Peter Conway, You've Got it Wrong!
|Peter Conway, Secretary NZCTU|
As the Fiji Ministry of Labour commences its first national minimum wage baseline survey which will determine new minimum hourly rates and conditions of employment for all economic sectors, the NZ Council of Trade Unions has launched another attack on the country
They are supporting a campaign "to raise awareness among potential tourists of the reality of life in Fiji", says NZCTU secretary Peter Conway, who went on to say, "Sixty percent of people earning a wage are living below the poverty line and workers have been stripped of their human rights... Fiji is a military dictatorship and far from the paradise portrayed in tourism brochures, "says National Secretary Peter Conway
The new campaign is jointly co-ordinated by the ACTU, the International Trade Union Confederation, the NZCTU and Equal Times. The campaign website is www.destinationfiji.org. Conway hopes the campaign will inform people when they are deciding on a tourist destination. If they decide on Fiji, he hopes they will talk to local people to find out "what really is going on."
The campaign also calls on Foreign Affairs Ministers in Australia and New Zealand to demand that Fiji brings its practices into line with international human rights standards, repeals draconian measures that have stripped workers of their fundamental rights, allows the United Nations in to monitor the situation, and commits to genuine transparent and democratic processes in the lead up to the 2014 election.
Conroy is a well-meaning labourite, a prominent member of Oxfam, but we knows little to nothing about Fiji, and how Fiji compares with other Third World countries. His appeal to the Australian and NZ government for action also smacks of neo-colonialism, What give them a special right to dictate to Fiji, especially when they make no complaints about human rights issues in China and South-East Asia? They've long ago lost their opportunity to influence events in Fiji by giving no credit to the Bainimarama's reforms, and giving too much credibility to the claims of his so-called pro-democracy opponents.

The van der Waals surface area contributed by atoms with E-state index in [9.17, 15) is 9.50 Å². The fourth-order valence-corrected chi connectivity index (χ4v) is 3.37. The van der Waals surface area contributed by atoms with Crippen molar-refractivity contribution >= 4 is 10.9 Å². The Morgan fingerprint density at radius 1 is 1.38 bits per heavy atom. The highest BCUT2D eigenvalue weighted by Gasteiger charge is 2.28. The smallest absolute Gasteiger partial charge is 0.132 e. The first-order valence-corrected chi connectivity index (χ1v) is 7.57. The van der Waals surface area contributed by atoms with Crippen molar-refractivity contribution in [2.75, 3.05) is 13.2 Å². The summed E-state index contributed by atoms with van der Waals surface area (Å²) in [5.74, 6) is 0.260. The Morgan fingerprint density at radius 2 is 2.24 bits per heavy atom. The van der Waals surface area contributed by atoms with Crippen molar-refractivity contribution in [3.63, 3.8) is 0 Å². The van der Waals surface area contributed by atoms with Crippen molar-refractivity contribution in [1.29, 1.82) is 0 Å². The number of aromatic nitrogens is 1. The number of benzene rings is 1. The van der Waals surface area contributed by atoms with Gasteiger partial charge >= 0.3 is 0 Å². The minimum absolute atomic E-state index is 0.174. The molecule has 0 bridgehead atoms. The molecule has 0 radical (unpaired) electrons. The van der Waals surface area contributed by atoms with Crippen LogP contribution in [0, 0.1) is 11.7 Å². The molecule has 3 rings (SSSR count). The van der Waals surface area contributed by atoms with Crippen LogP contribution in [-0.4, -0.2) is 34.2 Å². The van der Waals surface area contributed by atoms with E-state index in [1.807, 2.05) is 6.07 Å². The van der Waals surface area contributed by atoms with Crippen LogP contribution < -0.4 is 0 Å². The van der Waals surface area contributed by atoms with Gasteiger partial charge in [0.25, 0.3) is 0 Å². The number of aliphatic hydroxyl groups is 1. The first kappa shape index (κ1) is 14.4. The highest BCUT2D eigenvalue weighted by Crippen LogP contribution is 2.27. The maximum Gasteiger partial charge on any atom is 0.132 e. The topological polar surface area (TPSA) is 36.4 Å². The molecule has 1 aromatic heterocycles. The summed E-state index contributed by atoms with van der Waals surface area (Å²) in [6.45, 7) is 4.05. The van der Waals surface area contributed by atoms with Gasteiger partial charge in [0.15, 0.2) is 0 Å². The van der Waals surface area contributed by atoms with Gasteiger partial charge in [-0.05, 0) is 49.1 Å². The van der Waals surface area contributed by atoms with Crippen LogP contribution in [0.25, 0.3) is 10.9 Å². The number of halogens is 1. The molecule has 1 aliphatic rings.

The Attorney-General and Tourism Minister Aiyaz Sayed=Khaiyum replied to Conway, not by attacking him or the overseas unions, but by accusing trade unionists in Fiji of being behind a new international campaign to hurt the country’s important tourism industry and those depending on it for a living. He is "confident that our visitors will see this propaganda for what it is – a crude attempt to punish Fiji for its reforms, which are designed, amongst other things, to erode the ability of a handful of elites to use their power to damage the Fijian economy and work against the Fijian people.
“This same hegemony of four or five unionists time and time again continues to demonstrate a disdain for ordinary Fijians by wilfully misrepresenting the situation in Fiji. “Overall, we believe the impact of this petition will be minimal. Our visitors – like the Fijian employees – are smart enough to see through it.”
“For trade union leaders to encourage a tourism boycott – an industry that supports the livelihoods of tens of thousands of Fijian families – is the height of selfishness and irresponsibility. A boycott would not only threaten the livelihoods of those directly employed by the tourism industry and their families, but also the livelihoods of all those who play a supporting role in the industry: the taxi drivers, the airline and airport employees, women and men who produce handicrafts and the list goes on.
“The Bainimarama Government has also provided an unprecedented level of assistance to the tourism industry, which has attracted investment, created jobs and established many opportunities for training and up-skilling at such places as the Fiji National University.